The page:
• http://blog.designcrowd.com/article/202/crowdsourcing-is-not-new--the-history-of-crowdsourcing-1714-to-2010 1714: The Longitude Prize In 1714, the British Government was stuck for a solution to what they called "The Longitude Problem" which made sailing difficult and perilous (killing 1,000s of seamen every year). Seeking innovation, the British Government offered £20,000 for people to invent a solution (£20,000 in 1714 is around $4.7 million dollars in 2010). This is possibly the first ever example of crowdsourcing. The contest, considered almost unsolvable, was won by John Harrison, the son of a carpenter. Harrison invented the 'marine chronometer' (i.e. an accurate, vacuum sealed pocket watch). The aristocrats were hesitant to award Harrison the prize but eventually paid him the £20,000. This example of crowdsourcing is a fantastic one because it highlights one of the principles of crowdsourcing - innovation and creativity can come from anywhere. 1936: Toyota Logo Contest In 1936, Toyota held a logo contest to redesign its logo. They received 27,000 entries and the winning logo was the three Japanese katakana letters for “Toyoda” in a circle, which was later modified by Risaburo Toyoda to "Toyota". 1955: The Sydney Opera House In 1955 the Premier of NSW state of Australia, Joseph Cahill, ran a contest offering £5,000 to design a building for part of Sydney's Harbour. The contest received 233 entries from 32 countries around the world. The winning design is one of the most innovative landmarks. Architectural contests continues to be a popular model for getting buildings designed. 2000 to 2006: YouTube, Wikipedia, Threadless founded During this period innovative dot coms - now bookmarked household staples - began to launch and take-off. Not always used as crowdsourcing examples, but in reality: Youtube = crowdsourced entertainment / TV Wikipedia = crowdsourced knowledge 2002 to 2006: American Idol In 2002, American Idol Season kicked off Kelly Clarkson's career as well as a plethora of talent contests So You think You Can Dance, Next Top Model, Masterchef. These contests, often described as 'reality TV' are, at their core, public crowdsourcing contests that aim to produce an album, a cook book or a superstar (along with entertainment for 1 billion plus people). 2006: Crowdsourcing Jeff Howe coins the term crowdsourcing in Wired Magazine aritlce in June 2006. 2006 to 2050: Crowdsourcing Explodes An explosion of crowdsourcing related websites. From DesignCrowd (our site!) to Groupon to Digg - a large percentage web-based start-ups now rely on "the crowd".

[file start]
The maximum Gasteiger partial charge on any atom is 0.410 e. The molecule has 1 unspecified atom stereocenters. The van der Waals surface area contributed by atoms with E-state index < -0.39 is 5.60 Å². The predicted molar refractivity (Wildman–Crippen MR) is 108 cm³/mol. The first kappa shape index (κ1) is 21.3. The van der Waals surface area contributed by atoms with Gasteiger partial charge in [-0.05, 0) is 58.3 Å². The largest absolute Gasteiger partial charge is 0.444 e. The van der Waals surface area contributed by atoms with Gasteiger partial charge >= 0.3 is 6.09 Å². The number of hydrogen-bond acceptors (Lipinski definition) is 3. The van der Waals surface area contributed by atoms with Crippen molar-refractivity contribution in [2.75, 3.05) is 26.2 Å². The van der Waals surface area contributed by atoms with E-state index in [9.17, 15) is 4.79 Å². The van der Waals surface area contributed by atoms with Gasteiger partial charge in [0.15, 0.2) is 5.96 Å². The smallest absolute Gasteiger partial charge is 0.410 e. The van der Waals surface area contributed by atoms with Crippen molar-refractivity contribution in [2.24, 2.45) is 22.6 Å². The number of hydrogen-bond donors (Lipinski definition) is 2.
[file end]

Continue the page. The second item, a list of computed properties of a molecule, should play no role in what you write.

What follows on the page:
• Crowds? The great unwashed? Aren't crowds responsible for the stock market bubble, boorish behavior at baseball games and the rise of Britney Spears? Well, yes. And no, says author James Surowiecki. http://www.amazon.com/Wisdom-Crowds-James-Surowiecki/dp/0385721706/sr=8-1/qid=1162734925/ref=pd_bbs_sr_1/103-0941810-4998248?ie=UTF8&s=books In his new book, "The Wisdom of Crowds" (Doubleday), Surowiecki -- who writes "The Financial Page" for The New Yorker -- shows how the combined intelligence and input of a group of people can create optimum conclusions, whether in a financial marketplace or a county fair. "When I started writing about business," Surowiecki says in a phone interview, "I wondered how and why markets work as well as they do.“ Markets, of course, are often thought to be simple beasts, the lowest-common-denominator results of many sources of information. The smart people are those who "beat the market," individuals who make profits or pursue innovation by rejecting conventional wisdom -- that is, the assumed thought of the big, dumb crowd. And yet Surowiecki noticed that, often, markets -- or other forms of collective thought -- were "smarter" than the individuals who participated in them. Markets weed out the weak, the poor ideas, the faltering processes -- and they're also capable of assembling the diverse information of their participants into the right answer. Smart as an ox-weighing In an early example, Surowiecki refers to a study conducted by the British scientist Francis Galton. Galton was a believer in the power of the elite, noting "the stupidity and wrong-headedness of many men and women being so great as to be scarcely credible." But at a fair, he noticed a wagering competition in which people bet on the weight of an ox. Eight hundred people participated; some were butchers and farmers, others just idle guessers. When Galton averaged the estimates, he expected the result to be way off. Instead, the crowd had come within one pound of the ox's weight. The same is true of jellybean contests, in which people try to guess how many jellybeans are in a jar. The collective guess is often closer than any individual determination. "The Wisdom of Crowds" is full of this sort of telling anecdote. In 1968, when the submarine Scorpion went down in the north Atlantic, the navy had only the most general idea of where it was. Yet, using the expertise of various experts in diverse disciplines, and combining them through mathematical formulas, a naval officer managed to determine its resting place within 220 yards. Or take SARS. Despite the virus being completely unknown upon first being revealed in February 2003, within two months, a group of labs was able to identify its source.
  • http://www.oilspill.labucketbrigade.org/